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Penn Museum Archives [Contact Us]
1951-1958
Creator:
Kidder II, Alfred, 1911-1984
Extent: 2.5 linear feet
Born on August 2, 1911 on Nantucket Island, Alfred Kidder II was named after his grandfather, Alfred Kidder. The eldest child of famous archaeologist Alfred Vincent Kidder, he was the only one of his four siblings to follow in his father’s footsteps. Kidder attended Harvard University where he earned his B.A. in 1933, M.A. in 1935, and Ph.D. in 1937. After graduating, he taught at Harvard until 1950, when he was appointed Associate Director of the University of Pennsylvania Museum of Anthropology and Archaeology. The records of Alfred Kidder II Chiripa, Bolivia records measure 2 linear feet and contain professional correspondence, field notes, plans and drawings, reports, artifact analyses, catalogs, and travel diaries.
title
Alfred Kidder II Chiripa, Bolivia Expedition records
creator
Kidder II, Alfred, 1911-1984
id
PU-Mu. 1127
repository
University of Pennsylvania Penn Museum Archives
extent
2.5 linear feet
inclusive date
1951-1958
bulk date
abstract/scope/contents
Born on August 2, 1911 on Nantucket Island, Alfred Kidder II was named after his grandfather, Alfred Kidder. The eldest child of famous archaeologist Alfred Vincent Kidder, he was the only one of his four siblings to follow in his father’s footsteps. Kidder attended Harvard University where he earned his B.A. in 1933, M.A. in 1935, and Ph.D. in 1937. After graduating, he taught at Harvard until 1950, when he was appointed Associate Director of the University of Pennsylvania Museum of Anthropology and Archaeology. The records of Alfred Kidder II Chiripa, Bolivia records measure 2 linear feet and contain professional correspondence, field notes, plans and drawings, reports, artifact analyses, catalogs, and travel diaries.
date_facet
1950s
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English
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Kidder II, Alfred, 1911-1984 Chavez, Karen Mohr, 1941-2001 Coe, William R. , 1926-2009 Greene, Virginia Kidder II, Alfred, 1911-1984 Shepard, Anna Osler, 1903-1973
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Penn Museum Archives [Contact Us]
1826-1995
(Bulk: 1898-1960)
Extent: 16 linear feet
The American Section was one of the first to evolve during the early development of the Museum of Archaeology and Anthropology. The University Archaeological Association established in 1887 and later, the American Exploration Society, established in 1892, exhibited several small collections in College Hall before the building campaign for the museum began. Charles Abbott was the first curator of the section succeeded by Henry C. Mercer and then Stewart Culin who was also named Director in 1899. Each succeeding curator was responsible for adding collections, many of them representing their own expeditions in the United States, Alaska, Mexico, Central America and South America. Records in the files are dated from 1826 through the 1980s. The transfer of materials to the Archives took place piecemeal and without a central organization. The current re-processing placed the files into three series, Deaccessions and Loans, Collectors and Collections and Exhibits.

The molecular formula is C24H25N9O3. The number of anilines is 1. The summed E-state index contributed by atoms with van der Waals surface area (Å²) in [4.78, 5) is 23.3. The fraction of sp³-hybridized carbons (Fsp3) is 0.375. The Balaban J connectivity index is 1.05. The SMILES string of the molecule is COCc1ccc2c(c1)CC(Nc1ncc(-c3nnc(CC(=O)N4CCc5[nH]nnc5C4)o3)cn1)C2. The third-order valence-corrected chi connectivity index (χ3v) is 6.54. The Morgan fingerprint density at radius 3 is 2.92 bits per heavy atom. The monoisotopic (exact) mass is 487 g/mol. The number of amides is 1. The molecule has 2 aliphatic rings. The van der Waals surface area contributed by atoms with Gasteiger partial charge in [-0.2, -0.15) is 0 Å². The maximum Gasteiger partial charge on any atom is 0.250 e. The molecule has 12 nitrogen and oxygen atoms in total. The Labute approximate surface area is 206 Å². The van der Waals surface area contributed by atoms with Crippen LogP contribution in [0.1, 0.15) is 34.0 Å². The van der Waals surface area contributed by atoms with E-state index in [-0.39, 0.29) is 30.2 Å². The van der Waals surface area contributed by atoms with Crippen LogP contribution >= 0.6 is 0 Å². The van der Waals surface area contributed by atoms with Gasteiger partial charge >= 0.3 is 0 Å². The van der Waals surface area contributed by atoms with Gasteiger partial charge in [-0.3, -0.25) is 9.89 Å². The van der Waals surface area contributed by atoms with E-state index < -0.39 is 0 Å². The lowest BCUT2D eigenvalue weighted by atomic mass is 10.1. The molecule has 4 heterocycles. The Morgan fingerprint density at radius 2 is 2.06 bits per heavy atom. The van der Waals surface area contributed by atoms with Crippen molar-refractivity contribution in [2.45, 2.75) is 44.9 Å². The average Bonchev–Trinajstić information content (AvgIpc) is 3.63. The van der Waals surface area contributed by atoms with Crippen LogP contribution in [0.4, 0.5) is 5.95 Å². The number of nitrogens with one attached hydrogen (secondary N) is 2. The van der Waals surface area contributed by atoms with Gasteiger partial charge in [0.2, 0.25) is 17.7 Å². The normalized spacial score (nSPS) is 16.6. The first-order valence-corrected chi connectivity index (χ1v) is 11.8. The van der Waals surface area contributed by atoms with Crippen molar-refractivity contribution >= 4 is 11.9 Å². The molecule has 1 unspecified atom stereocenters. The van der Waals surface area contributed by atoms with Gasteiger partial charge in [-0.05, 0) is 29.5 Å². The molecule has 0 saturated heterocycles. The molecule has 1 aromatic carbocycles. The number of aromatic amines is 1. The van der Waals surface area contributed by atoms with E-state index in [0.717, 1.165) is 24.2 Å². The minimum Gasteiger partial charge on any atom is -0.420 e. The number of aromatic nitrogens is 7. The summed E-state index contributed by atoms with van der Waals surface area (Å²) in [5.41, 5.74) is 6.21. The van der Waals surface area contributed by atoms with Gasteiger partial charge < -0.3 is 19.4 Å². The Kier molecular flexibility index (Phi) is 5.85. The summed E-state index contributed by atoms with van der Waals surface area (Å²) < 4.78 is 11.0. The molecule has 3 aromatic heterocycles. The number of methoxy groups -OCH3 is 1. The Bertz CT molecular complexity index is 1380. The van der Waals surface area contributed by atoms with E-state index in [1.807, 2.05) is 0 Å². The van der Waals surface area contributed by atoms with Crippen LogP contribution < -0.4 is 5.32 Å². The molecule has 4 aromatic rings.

title
American Section
creator
id
PU-Mu. 0044
repository
University of Pennsylvania Penn Museum Archives
extent
16 linear feet
inclusive date
1826-1995
bulk date
1898-1960
abstract/scope/contents
The American Section was one of the first to evolve during the early development of the Museum of Archaeology and Anthropology. The University Archaeological Association established in 1887 and later, the American Exploration Society, established in 1892, exhibited several small collections in College Hall before the building campaign for the museum began. Charles Abbott was the first curator of the section succeeded by Henry C. Mercer and then Stewart Culin who was also named Director in 1899. Each succeeding curator was responsible for adding collections, many of them representing their own expeditions in the United States, Alaska, Mexico, Central America and South America. Records in the files are dated from 1826 through the 1980s. The transfer of materials to the Archives took place piecemeal and without a central organization. The current re-processing placed the files into three series, Deaccessions and Loans, Collectors and Collections and Exhibits.